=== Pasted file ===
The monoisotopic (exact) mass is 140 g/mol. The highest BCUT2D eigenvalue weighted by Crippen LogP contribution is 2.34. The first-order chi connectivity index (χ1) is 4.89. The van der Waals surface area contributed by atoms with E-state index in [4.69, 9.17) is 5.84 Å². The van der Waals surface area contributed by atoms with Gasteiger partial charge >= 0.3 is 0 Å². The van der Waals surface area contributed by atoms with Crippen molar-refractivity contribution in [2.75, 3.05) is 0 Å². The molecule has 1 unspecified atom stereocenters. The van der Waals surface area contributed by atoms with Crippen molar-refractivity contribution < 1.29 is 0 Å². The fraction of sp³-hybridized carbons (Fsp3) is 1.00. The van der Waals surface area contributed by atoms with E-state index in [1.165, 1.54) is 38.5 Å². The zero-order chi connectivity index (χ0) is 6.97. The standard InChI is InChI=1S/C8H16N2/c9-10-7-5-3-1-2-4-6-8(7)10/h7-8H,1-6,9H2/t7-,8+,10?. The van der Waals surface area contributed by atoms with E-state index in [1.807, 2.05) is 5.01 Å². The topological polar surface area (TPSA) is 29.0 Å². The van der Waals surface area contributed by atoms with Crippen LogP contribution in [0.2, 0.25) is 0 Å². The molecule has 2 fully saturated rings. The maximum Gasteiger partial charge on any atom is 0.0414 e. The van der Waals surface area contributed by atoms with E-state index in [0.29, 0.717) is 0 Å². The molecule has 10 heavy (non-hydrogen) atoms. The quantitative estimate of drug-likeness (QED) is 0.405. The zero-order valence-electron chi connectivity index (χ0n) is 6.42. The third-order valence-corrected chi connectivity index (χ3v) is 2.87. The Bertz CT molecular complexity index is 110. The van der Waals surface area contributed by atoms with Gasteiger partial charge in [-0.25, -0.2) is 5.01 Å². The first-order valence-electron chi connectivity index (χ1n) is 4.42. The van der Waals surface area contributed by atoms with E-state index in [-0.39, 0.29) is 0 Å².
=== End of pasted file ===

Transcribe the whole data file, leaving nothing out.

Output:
The monoisotopic (exact) mass is 140 g/mol. The highest BCUT2D eigenvalue weighted by Crippen LogP contribution is 2.34. The first-order chi connectivity index (χ1) is 4.89. The van der Waals surface area contributed by atoms with E-state index in [4.69, 9.17) is 5.84 Å². The van der Waals surface area contributed by atoms with Gasteiger partial charge >= 0.3 is 0 Å². The van der Waals surface area contributed by atoms with Crippen molar-refractivity contribution in [2.75, 3.05) is 0 Å². The molecule has 1 unspecified atom stereocenters. The van der Waals surface area contributed by atoms with Crippen molar-refractivity contribution < 1.29 is 0 Å². The fraction of sp³-hybridized carbons (Fsp3) is 1.00. The van der Waals surface area contributed by atoms with E-state index in [1.165, 1.54) is 38.5 Å². The zero-order chi connectivity index (χ0) is 6.97. The standard InChI is InChI=1S/C8H16N2/c9-10-7-5-3-1-2-4-6-8(7)10/h7-8H,1-6,9H2/t7-,8+,10?. The van der Waals surface area contributed by atoms with E-state index in [1.807, 2.05) is 5.01 Å². The topological polar surface area (TPSA) is 29.0 Å². The van der Waals surface area contributed by atoms with Crippen LogP contribution in [0.2, 0.25) is 0 Å². The molecule has 2 fully saturated rings. The maximum Gasteiger partial charge on any atom is 0.0414 e. The van der Waals surface area contributed by atoms with E-state index in [0.29, 0.717) is 0 Å². The molecule has 10 heavy (non-hydrogen) atoms. The quantitative estimate of drug-likeness (QED) is 0.405. The zero-order valence-electron chi connectivity index (χ0n) is 6.42. The third-order valence-corrected chi connectivity index (χ3v) is 2.87. The Bertz CT molecular complexity index is 110. The van der Waals surface area contributed by atoms with Gasteiger partial charge in [-0.25, -0.2) is 5.01 Å². The first-order valence-electron chi connectivity index (χ1n) is 4.42. The van der Waals surface area contributed by atoms with E-state index in [-0.39, 0.29) is 0 Å².